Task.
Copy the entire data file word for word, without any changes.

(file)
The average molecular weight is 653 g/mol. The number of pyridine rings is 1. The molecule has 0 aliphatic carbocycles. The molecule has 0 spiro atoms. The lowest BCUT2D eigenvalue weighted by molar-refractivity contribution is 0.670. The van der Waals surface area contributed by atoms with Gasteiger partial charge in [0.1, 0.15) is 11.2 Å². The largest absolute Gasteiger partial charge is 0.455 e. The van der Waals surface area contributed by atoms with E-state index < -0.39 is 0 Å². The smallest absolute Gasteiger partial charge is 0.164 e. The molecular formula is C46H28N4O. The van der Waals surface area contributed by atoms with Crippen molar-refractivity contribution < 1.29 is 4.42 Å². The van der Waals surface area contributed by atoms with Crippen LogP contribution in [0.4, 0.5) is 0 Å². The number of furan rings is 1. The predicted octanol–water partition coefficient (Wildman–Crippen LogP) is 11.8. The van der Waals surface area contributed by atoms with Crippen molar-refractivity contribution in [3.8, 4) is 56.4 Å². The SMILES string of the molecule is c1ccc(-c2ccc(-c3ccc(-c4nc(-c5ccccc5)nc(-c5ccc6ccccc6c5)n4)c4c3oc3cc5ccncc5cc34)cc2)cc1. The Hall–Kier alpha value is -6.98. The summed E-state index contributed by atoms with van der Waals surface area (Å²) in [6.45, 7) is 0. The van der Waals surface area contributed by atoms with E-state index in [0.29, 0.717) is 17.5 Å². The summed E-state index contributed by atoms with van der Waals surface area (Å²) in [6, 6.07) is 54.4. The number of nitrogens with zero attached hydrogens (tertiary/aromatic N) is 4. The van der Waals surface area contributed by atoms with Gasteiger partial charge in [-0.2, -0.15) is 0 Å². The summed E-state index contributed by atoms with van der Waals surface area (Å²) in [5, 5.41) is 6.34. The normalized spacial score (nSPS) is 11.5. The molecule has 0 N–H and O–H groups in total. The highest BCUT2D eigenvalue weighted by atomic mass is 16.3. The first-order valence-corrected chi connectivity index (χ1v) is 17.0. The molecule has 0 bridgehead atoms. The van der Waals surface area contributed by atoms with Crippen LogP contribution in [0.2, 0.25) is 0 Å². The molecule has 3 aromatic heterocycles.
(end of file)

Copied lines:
The average molecular weight is 653 g/mol. The number of pyridine rings is 1. The molecule has 0 aliphatic carbocycles. The molecule has 0 spiro atoms. The lowest BCUT2D eigenvalue weighted by molar-refractivity contribution is 0.670. The van der Waals surface area contributed by atoms with Gasteiger partial charge in [0.1, 0.15) is 11.2 Å². The largest absolute Gasteiger partial charge is 0.455 e. The van der Waals surface area contributed by atoms with E-state index < -0.39 is 0 Å². The smallest absolute Gasteiger partial charge is 0.164 e. The molecular formula is C46H28N4O. The van der Waals surface area contributed by atoms with Crippen molar-refractivity contribution < 1.29 is 4.42 Å². The van der Waals surface area contributed by atoms with Crippen LogP contribution in [0.4, 0.5) is 0 Å². The number of furan rings is 1. The predicted octanol–water partition coefficient (Wildman–Crippen LogP) is 11.8. The van der Waals surface area contributed by atoms with Crippen molar-refractivity contribution in [3.8, 4) is 56.4 Å². The SMILES string of the molecule is c1ccc(-c2ccc(-c3ccc(-c4nc(-c5ccccc5)nc(-c5ccc6ccccc6c5)n4)c4c3oc3cc5ccncc5cc34)cc2)cc1. The Hall–Kier alpha value is -6.98. The summed E-state index contributed by atoms with van der Waals surface area (Å²) in [6.45, 7) is 0. The van der Waals surface area contributed by atoms with E-state index in [0.29, 0.717) is 17.5 Å². The summed E-state index contributed by atoms with van der Waals surface area (Å²) in [6, 6.07) is 54.4. The number of nitrogens with zero attached hydrogens (tertiary/aromatic N) is 4. The van der Waals surface area contributed by atoms with Gasteiger partial charge in [-0.2, -0.15) is 0 Å². The summed E-state index contributed by atoms with van der Waals surface area (Å²) in [5, 5.41) is 6.34. The normalized spacial score (nSPS) is 11.5. The molecule has 0 N–H and O–H groups in total. The highest BCUT2D eigenvalue weighted by atomic mass is 16.3. The first-order valence-corrected chi connectivity index (χ1v) is 17.0. The molecule has 0 bridgehead atoms. The van der Waals surface area contributed by atoms with Crippen LogP contribution in [0.2, 0.25) is 0 Å². The molecule has 3 aromatic heterocycles.